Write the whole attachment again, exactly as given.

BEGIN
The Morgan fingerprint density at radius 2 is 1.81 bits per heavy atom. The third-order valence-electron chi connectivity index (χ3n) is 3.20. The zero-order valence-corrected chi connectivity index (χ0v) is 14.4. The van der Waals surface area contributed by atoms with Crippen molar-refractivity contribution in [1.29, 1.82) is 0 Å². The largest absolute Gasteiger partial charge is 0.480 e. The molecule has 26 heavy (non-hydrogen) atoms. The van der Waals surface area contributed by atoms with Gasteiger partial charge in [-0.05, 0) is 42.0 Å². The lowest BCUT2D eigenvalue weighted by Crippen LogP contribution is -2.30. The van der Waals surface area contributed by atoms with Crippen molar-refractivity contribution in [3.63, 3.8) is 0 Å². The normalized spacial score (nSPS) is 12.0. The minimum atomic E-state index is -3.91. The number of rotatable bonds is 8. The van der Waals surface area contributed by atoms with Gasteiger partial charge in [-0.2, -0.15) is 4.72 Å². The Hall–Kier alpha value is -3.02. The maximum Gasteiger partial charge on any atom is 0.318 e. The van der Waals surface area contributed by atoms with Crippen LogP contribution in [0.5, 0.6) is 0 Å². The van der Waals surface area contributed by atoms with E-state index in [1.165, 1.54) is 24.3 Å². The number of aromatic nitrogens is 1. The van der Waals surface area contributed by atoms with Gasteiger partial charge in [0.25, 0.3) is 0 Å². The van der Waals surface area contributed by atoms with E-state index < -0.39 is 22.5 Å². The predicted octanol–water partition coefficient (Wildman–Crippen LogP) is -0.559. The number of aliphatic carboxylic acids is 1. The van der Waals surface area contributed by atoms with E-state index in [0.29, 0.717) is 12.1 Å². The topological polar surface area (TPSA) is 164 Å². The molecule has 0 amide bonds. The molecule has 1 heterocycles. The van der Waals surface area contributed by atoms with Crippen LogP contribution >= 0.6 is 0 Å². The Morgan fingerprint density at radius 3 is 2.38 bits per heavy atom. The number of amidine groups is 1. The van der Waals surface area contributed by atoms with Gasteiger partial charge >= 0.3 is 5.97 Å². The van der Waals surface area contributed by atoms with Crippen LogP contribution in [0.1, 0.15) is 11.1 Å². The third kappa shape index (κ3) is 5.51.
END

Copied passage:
The Morgan fingerprint density at radius 2 is 1.81 bits per heavy atom. The third-order valence-electron chi connectivity index (χ3n) is 3.20. The zero-order valence-corrected chi connectivity index (χ0v) is 14.4. The van der Waals surface area contributed by atoms with Crippen molar-refractivity contribution in [1.29, 1.82) is 0 Å². The largest absolute Gasteiger partial charge is 0.480 e. The molecule has 26 heavy (non-hydrogen) atoms. The van der Waals surface area contributed by atoms with Gasteiger partial charge in [-0.05, 0) is 42.0 Å². The lowest BCUT2D eigenvalue weighted by Crippen LogP contribution is -2.30. The van der Waals surface area contributed by atoms with Crippen molar-refractivity contribution in [3.63, 3.8) is 0 Å². The normalized spacial score (nSPS) is 12.0. The minimum atomic E-state index is -3.91. The number of rotatable bonds is 8. The van der Waals surface area contributed by atoms with Gasteiger partial charge in [-0.2, -0.15) is 4.72 Å². The Hall–Kier alpha value is -3.02. The maximum Gasteiger partial charge on any atom is 0.318 e. The van der Waals surface area contributed by atoms with Crippen LogP contribution in [0.5, 0.6) is 0 Å². The van der Waals surface area contributed by atoms with E-state index in [1.165, 1.54) is 24.3 Å². The number of aromatic nitrogens is 1. The van der Waals surface area contributed by atoms with Gasteiger partial charge in [0.25, 0.3) is 0 Å². The van der Waals surface area contributed by atoms with E-state index < -0.39 is 22.5 Å². The predicted octanol–water partition coefficient (Wildman–Crippen LogP) is -0.559. The number of aliphatic carboxylic acids is 1. The van der Waals surface area contributed by atoms with E-state index in [0.29, 0.717) is 12.1 Å². The topological polar surface area (TPSA) is 164 Å². The molecule has 0 amide bonds. The molecule has 1 heterocycles. The van der Waals surface area contributed by atoms with Crippen LogP contribution >= 0.6 is 0 Å². The Morgan fingerprint density at radius 3 is 2.38 bits per heavy atom. The number of amidine groups is 1. The van der Waals surface area contributed by atoms with Gasteiger partial charge >= 0.3 is 5.97 Å². The van der Waals surface area contributed by atoms with Crippen LogP contribution in [0.1, 0.15) is 11.1 Å². The third kappa shape index (κ3) is 5.51.